Monday, December 28, 2009

Lin Zhipeng, here's his website (a little too much skin and sex for me, but the fews gems have really awesome energy and humor)

Monday, December 14, 2009

"Wherever and whatever I read, I have to have a pencil, not a pen—preferably a stub of a pencil so I can get close to the words, underline well-turned sentences, brilliant or stupid ideas, interesting words and bits of information, and write short or elaborate comments in the margins, put question marks, check marks and other private notations next to paragraphs that only I—and sometimes not even I—can later decipher. I would love to see an anthology of comments and underlined passages by readers of history books in public libraries, who despite the strict prohibition of such activity could not help themselves and had to register their complaints about the author of the book or the direction in which humanity has been heading for the last few thousand years.

Witold Gombrowicz says somewhere in his diaries that we write not in the name of some higher purpose, but to assert our very existence. This is true not only of poets and novelists, I think, but also of anyone who feels moved to deface pristine pages of books. With that in mind, for someone like me, the attraction some people have for the Kindle and other electronic reading devices is unfathomable. I prefer my Plato dog-eared, my Philip Roth with coffee stains, and can’t wait to get my hands on that new volume of poetry by Sharon Olds I saw in a bookstore window late last night" -- Charles Simic NYR blog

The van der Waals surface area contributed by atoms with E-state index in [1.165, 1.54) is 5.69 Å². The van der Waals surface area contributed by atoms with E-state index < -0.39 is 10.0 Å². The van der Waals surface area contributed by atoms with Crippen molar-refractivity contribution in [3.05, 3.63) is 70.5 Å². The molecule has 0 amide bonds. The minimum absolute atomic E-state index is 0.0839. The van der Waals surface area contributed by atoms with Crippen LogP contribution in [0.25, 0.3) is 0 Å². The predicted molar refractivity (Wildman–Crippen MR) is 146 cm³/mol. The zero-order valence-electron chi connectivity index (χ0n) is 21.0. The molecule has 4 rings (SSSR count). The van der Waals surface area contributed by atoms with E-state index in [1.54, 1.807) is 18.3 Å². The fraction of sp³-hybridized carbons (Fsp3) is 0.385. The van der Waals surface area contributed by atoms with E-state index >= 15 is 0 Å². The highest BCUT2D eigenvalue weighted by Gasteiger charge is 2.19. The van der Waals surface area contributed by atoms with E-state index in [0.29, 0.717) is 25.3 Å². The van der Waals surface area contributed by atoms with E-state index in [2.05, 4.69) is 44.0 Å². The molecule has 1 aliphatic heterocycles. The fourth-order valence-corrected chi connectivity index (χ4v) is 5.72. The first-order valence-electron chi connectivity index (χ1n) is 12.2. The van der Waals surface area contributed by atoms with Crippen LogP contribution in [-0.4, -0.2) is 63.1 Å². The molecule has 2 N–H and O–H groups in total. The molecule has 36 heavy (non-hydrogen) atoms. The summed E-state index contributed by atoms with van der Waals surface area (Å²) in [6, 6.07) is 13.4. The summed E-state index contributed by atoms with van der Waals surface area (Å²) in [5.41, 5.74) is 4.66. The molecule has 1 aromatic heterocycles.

Saturday, December 12, 2009

"If we, citizens, do not support our artists, then we sacrifice our imagination on the alter of crude reality and we end up believing in nothing and having worthless dreams. " -- Yann Martel author's note, "Life of Pi"

Thursday, December 10, 2009

Mike Pisciteli via his blog, you won't fit it here

Sunday, December 6, 2009

Big Surf Sun City Arizona, 1980 -- David Hurn via Today's Pictures

Saturday, December 5, 2009

My friend, Stani here is her :: website

"Is That The Place?"

Monday, November 30, 2009

I got to work on a shoot today with Mary Ellen Mark. I came home and just spent an hour or so looking through the collection of work on her website. I didn't realize she has photographed so many of the very smart and talented people of our time. Really made me wonder what it would be like to have met all of those people.

"Reality is always extraordinary"

Recent photos from Tim Burton's Alice in Wonderland

Tuesday, November 24, 2009

Montage of clips of Richard Avedon on Charlie Rose

Monday, November 16, 2009

"I suspect it is for one's self-interest that one looks at one's surroundings and one's self. This search is personally born and is indeed my reason and motive for making photographs. The camera is not merely a reflecting pool and the photographs are not exactly the mirror, mirror on the wall that speaks with a twisted tongue. Witness is borne and puzzles comes together at the photographic moment which is very simple and complete. The mind-finger presses the release on the silly machine and it stops time and holds what its jaws can encompass and what the light will stain" Lee Friedlander via
the pura vida gallery

one of my favorite portraits by r.avedon

"Our connection to animals today is often developed through assimilation and appropriation; they are absorbed in our lives, yet we no longer know of their origin. Most people are cut off from the steps involved in their processing or acquisition, shielded from witnessing their death or decay. I am interested in moving within these contradictions, always wondering if the notion of sacred will survive alongside our evolution."

Colleen Plumb

Saturday, November 14, 2009

Asger Carlsen, also repped by Marge Casey


More Dan Winters,

Dan Winters

Ohh Dan Winters, how I love your pictures. Ran into a lot of his work on Friday, and it reminded me how I always get that warm fuzzy feeling when I look at his photos. At work we had a visit from his rep, Marge Casey + Associates, and saw his newest book at the Aperture Slideshow Potluck. I look at what he has done and wish it were my own.

:: Here :: is his website for further exploration.

Thursday, November 12, 2009

My Shoes
Charles Simic

Shoe, secret face of my inner life:
Two gaping toothless mouths,
To partly decomposed animal skins
Smelling of mice-nests.